Here are a few of the principles that have helped James grow Fiasco Gelato
1.Prioritize the employee experience.
No small business owner would deny the importance of the customers, but James looks at things a bit differently.”I used to get very excited about the customer experience, but now for me the employee experience is the most important,” he says.
”My shift has come from realizing that the customer experience can be looked after by the employees, if THEY have a great experience.”
Satisfied employees equals satisfied customers.
2.Build your brand.
James is passionate about providing an authentic product, but he realized not all his customers would share his gusto for genuine gelato. That’s why he put so much effort into developing his brand.”People are more willing to take a chance on a product they might not know a lot about because they appreciate and trust our brand,” James says.”
The recipe seems to be working, with unexpected flavour blends like blueberry basil catching on with customers, and new concoctions always in the works.
”Our team just brainstorms together and comes up with the craziest ideas possible and we always say, if you can dream it, we can do it.”
3.Embrace the unexpected.
”Having my own business means that every single day I have a very distinct challenge ahead of me,” says James. “I think the invigoration that comes with not knowing what’s going to happen each and every day is pretty exciting, and you really only get out of it what you put in. I always say to our team, you know, nothing worth having comes easily. So we put a lot of hard work into what we do.”
4.Get the knowledge you need.
”The first three months I owned Fiasco Gelato I had no clue how to make gelato,” recalls James. “I realized very quickly how much care and attention had to be put into the product. At that point it really became important for me to understand the whole process.”
That meant it was off to Italy where James earned Maestro Gelatiere status from Carpigiani Gelato University, a rewarding experience that earned James a new level of trust from his team.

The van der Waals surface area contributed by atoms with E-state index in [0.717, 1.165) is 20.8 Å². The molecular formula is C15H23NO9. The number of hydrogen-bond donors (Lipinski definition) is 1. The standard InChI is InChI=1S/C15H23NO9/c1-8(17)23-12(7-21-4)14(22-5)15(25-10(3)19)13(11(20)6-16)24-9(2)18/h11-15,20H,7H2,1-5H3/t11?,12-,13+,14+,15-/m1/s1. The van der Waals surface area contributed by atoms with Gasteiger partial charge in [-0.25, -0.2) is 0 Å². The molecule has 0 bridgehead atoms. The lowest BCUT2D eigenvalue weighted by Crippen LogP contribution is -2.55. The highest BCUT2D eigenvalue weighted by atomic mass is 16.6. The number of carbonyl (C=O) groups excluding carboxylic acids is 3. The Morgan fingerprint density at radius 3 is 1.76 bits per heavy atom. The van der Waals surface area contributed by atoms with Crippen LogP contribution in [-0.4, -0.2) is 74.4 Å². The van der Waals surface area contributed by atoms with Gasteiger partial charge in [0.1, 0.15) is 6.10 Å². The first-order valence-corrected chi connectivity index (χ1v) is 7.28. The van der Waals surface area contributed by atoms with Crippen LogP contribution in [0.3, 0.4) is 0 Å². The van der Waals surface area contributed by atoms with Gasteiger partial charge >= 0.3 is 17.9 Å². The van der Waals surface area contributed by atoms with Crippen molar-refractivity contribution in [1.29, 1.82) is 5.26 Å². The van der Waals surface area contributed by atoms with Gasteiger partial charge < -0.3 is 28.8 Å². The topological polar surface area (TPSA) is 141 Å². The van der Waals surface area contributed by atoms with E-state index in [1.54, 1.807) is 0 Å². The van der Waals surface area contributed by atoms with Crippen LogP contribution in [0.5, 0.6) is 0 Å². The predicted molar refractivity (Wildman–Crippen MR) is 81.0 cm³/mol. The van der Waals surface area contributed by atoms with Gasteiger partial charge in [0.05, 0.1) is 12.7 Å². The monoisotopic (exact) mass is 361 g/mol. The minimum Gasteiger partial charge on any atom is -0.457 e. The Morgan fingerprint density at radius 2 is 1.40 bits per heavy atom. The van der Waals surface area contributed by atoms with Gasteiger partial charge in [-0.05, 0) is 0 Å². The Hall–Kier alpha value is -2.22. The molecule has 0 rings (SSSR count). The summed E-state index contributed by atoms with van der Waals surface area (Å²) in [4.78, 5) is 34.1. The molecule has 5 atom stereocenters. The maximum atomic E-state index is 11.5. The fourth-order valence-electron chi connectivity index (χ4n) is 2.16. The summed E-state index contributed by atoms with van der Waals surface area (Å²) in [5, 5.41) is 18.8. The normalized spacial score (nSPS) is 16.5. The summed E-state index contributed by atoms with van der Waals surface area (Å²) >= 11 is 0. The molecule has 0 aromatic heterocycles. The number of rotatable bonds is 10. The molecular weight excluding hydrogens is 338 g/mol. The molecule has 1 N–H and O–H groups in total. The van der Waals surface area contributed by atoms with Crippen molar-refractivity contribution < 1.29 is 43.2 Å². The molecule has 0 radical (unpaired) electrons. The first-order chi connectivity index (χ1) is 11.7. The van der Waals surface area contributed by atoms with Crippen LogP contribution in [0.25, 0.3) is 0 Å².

5.Bigger isn’t always better.
For a while it seemed like Fiasco had to get smaller in order to grow.”When I took over Fiasco we actually had three cafes and I realized that the model wasn’t sustainable for us,” remembers James. “So we closed those down and we partnered with great cafes and restaurants, realizing that we had to innovate in a seasonal market like Calgary.”
What may have looked like downsizing to some was actually a business model shift that ultimately allowed the company to expand.
6.Consider what your product says about your brand.
”I appreciate when brands are able to showcase their true message through either their packaging or through visual,” says James. “For me, Fiasco is a very grassroot company. Everything we do is very transparent.”
”We showcase that through our clear packaging.”
7.Find a way to give back.
Seeing the Calgary Zoo devastated by the 2013 flood sparked a plan to raise funds to help get things back to normal. Two new products were created-Bananimal Cracker Gelato and High Water Hippo Sorbetto-with a portion of sales going back to the zoo.
”When we presented the cheque to the zoo, it was made out of gelato of course,” says James. “There were a lot of tears shed and I really got to see how excited our team was for what we accomplished.”
I definitely cried. I’m a crier.”